News & Events

A repository for the unique plants of our Cape

Posted on: 10 March 2020

This year Cape Nelson Landcare will be undertaking a variety of on ground actions to begin setting up a repository for some of the Capes unique plants.

Cape Nelson is home to a variety of unusual plants including ; the Drooping Velvet bush lasiopetalum schulzenii, Ixodia ixodia achillaeoides subsp alata (Asteraceae), the Otway Bush pea pultenaea prolifera, the Silky Guinea-flower hibbertia sericea, Pale mat rush lomandra collina and the Soap Malle or Coast gum Eucalyptus diversifolia.

Over the past two years the group have received an injection of funding that has helped to facilitate regenerative work at the bushland reserve. The bulk of this work to date has included the control of the following weedy species; polygala, gorse, sweet pittosporum and ink weed. Complementing this weed control has been the planting of 500 local plants and the installation of wallaby proof fencing around the revegetation area's.

This Autumn the group will be installing more wallaby proof fencing and planting a further 750 overstory plants. Later in the Spring an understory planting of drooping velvet bush, silky guinea flowers, Austral trefoil lotus australis var.australis, Coast swanson pea swainson lessertiifolia and Wallaby grass Austrodanthonia caespitosa will see the site come to life.

Creating a space to celebrate and champion our endemic plants will inspire a new wave of interest in local vegetation. The reserve boasts beautiful Xanthorrhoea trees, brown stringy barks , Golden wattle's (our national emblem), kangaroo apples, silver banksias, bower spinach and the drooping she oak. All of these plants are culturally significant to the Aboriginal people of our region. Many if not all of these plants were used by people who lived in South west Victoria; Gunditjmara country. The Dhauward people used these plants for many things including food, medicine, shelter and tools.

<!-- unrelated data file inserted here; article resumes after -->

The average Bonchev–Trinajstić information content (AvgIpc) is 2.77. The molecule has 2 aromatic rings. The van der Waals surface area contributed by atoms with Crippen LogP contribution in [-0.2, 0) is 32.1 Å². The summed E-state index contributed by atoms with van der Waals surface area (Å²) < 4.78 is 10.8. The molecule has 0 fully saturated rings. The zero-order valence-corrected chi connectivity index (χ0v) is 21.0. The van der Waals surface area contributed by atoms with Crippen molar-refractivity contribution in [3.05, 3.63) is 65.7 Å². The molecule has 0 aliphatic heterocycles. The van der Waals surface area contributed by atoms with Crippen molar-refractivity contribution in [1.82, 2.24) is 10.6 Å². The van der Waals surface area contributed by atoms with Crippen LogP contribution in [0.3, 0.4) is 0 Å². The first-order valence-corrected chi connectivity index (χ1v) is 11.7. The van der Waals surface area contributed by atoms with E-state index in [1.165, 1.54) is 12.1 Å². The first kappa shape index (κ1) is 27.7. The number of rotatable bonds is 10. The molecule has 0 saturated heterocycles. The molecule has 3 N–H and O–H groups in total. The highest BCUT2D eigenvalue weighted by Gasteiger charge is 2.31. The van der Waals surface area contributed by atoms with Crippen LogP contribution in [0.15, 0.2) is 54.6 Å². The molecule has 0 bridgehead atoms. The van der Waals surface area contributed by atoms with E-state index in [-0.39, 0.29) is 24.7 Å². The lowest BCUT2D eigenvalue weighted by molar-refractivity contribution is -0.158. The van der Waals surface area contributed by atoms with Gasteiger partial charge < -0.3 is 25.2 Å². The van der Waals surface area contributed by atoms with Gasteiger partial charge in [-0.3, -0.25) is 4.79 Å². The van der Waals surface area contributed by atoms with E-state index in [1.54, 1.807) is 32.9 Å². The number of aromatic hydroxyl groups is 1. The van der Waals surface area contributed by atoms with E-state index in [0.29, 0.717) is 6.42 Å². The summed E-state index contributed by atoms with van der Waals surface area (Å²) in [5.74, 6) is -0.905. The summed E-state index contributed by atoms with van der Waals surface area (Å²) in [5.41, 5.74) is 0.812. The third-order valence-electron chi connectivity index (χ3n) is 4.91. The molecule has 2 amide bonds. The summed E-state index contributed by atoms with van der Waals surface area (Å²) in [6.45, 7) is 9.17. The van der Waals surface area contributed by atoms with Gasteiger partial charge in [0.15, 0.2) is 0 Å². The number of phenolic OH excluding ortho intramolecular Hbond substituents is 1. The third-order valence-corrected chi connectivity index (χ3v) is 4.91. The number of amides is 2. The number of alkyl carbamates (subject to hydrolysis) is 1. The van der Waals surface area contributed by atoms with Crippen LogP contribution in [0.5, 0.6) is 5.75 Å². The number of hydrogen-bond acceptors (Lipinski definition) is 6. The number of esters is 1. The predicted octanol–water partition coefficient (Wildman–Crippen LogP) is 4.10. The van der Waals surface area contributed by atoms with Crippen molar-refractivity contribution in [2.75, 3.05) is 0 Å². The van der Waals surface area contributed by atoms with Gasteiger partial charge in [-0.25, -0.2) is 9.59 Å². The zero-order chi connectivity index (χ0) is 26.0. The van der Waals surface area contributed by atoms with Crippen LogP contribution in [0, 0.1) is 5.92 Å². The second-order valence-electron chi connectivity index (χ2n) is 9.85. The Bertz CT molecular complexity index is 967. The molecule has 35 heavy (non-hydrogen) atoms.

Many of these unique plants are at a higher risk of becoming endangered purely because of their numbers in the wild and some already are. The conservation of these plants can be supported by the community through simple actions such as considering them for your garden over a weedy non endemic plant, such as poly gala, lantana or agapanthus!

Another way to learn about our local flora would be to come along to one of our bush regeneration days and get involved. Volunteering with CVA and the Landcare group is an easy way to learn the names of the local plants and the weeds. It is also a great way to connect with nature and get your family active and out of the house on the weekend.

If you are interest in getting involved with this project contact Cape Nelson Landcare or

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